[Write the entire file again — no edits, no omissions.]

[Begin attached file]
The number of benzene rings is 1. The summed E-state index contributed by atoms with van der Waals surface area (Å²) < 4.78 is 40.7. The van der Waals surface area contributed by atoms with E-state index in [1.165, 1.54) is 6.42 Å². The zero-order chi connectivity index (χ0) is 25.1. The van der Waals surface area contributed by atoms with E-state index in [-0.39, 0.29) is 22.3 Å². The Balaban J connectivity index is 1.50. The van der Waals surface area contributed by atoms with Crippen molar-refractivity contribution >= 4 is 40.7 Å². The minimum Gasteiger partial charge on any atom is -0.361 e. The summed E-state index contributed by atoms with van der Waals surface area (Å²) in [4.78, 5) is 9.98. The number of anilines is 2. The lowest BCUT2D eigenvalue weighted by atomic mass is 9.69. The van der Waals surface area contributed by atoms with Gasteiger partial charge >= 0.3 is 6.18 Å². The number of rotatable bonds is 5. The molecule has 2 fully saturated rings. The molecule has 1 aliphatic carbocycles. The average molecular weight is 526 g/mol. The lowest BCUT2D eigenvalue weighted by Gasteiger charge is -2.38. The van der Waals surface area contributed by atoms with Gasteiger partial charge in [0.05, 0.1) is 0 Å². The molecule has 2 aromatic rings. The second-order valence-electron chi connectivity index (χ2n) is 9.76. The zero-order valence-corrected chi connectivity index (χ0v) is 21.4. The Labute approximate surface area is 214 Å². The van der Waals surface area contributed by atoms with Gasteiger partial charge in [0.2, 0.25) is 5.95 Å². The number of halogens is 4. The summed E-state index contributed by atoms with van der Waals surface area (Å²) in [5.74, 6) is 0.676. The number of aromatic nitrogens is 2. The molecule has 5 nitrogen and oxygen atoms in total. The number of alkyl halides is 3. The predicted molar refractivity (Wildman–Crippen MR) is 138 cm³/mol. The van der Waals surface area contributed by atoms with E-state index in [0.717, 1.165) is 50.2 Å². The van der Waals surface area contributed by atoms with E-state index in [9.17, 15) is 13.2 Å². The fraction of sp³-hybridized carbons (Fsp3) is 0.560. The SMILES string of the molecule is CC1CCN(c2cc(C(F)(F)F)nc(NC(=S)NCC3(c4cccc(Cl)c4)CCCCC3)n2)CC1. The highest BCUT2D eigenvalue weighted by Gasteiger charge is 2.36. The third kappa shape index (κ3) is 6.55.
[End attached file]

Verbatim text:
The number of benzene rings is 1. The summed E-state index contributed by atoms with van der Waals surface area (Å²) < 4.78 is 40.7. The van der Waals surface area contributed by atoms with E-state index in [1.165, 1.54) is 6.42 Å². The zero-order chi connectivity index (χ0) is 25.1. The van der Waals surface area contributed by atoms with E-state index in [-0.39, 0.29) is 22.3 Å². The Balaban J connectivity index is 1.50. The van der Waals surface area contributed by atoms with Crippen molar-refractivity contribution >= 4 is 40.7 Å². The minimum Gasteiger partial charge on any atom is -0.361 e. The summed E-state index contributed by atoms with van der Waals surface area (Å²) in [4.78, 5) is 9.98. The number of anilines is 2. The lowest BCUT2D eigenvalue weighted by atomic mass is 9.69. The van der Waals surface area contributed by atoms with Gasteiger partial charge >= 0.3 is 6.18 Å². The number of rotatable bonds is 5. The molecule has 2 fully saturated rings. The molecule has 1 aliphatic carbocycles. The average molecular weight is 526 g/mol. The lowest BCUT2D eigenvalue weighted by Gasteiger charge is -2.38. The van der Waals surface area contributed by atoms with Gasteiger partial charge in [0.05, 0.1) is 0 Å². The molecule has 2 aromatic rings. The second-order valence-electron chi connectivity index (χ2n) is 9.76. The zero-order valence-corrected chi connectivity index (χ0v) is 21.4. The Labute approximate surface area is 214 Å². The van der Waals surface area contributed by atoms with Gasteiger partial charge in [0.2, 0.25) is 5.95 Å². The number of halogens is 4. The summed E-state index contributed by atoms with van der Waals surface area (Å²) in [5.74, 6) is 0.676. The number of aromatic nitrogens is 2. The molecule has 5 nitrogen and oxygen atoms in total. The number of alkyl halides is 3. The predicted molar refractivity (Wildman–Crippen MR) is 138 cm³/mol. The van der Waals surface area contributed by atoms with E-state index in [0.717, 1.165) is 50.2 Å². The van der Waals surface area contributed by atoms with E-state index in [9.17, 15) is 13.2 Å². The fraction of sp³-hybridized carbons (Fsp3) is 0.560. The SMILES string of the molecule is CC1CCN(c2cc(C(F)(F)F)nc(NC(=S)NCC3(c4cccc(Cl)c4)CCCCC3)n2)CC1. The highest BCUT2D eigenvalue weighted by Gasteiger charge is 2.36. The third kappa shape index (κ3) is 6.55.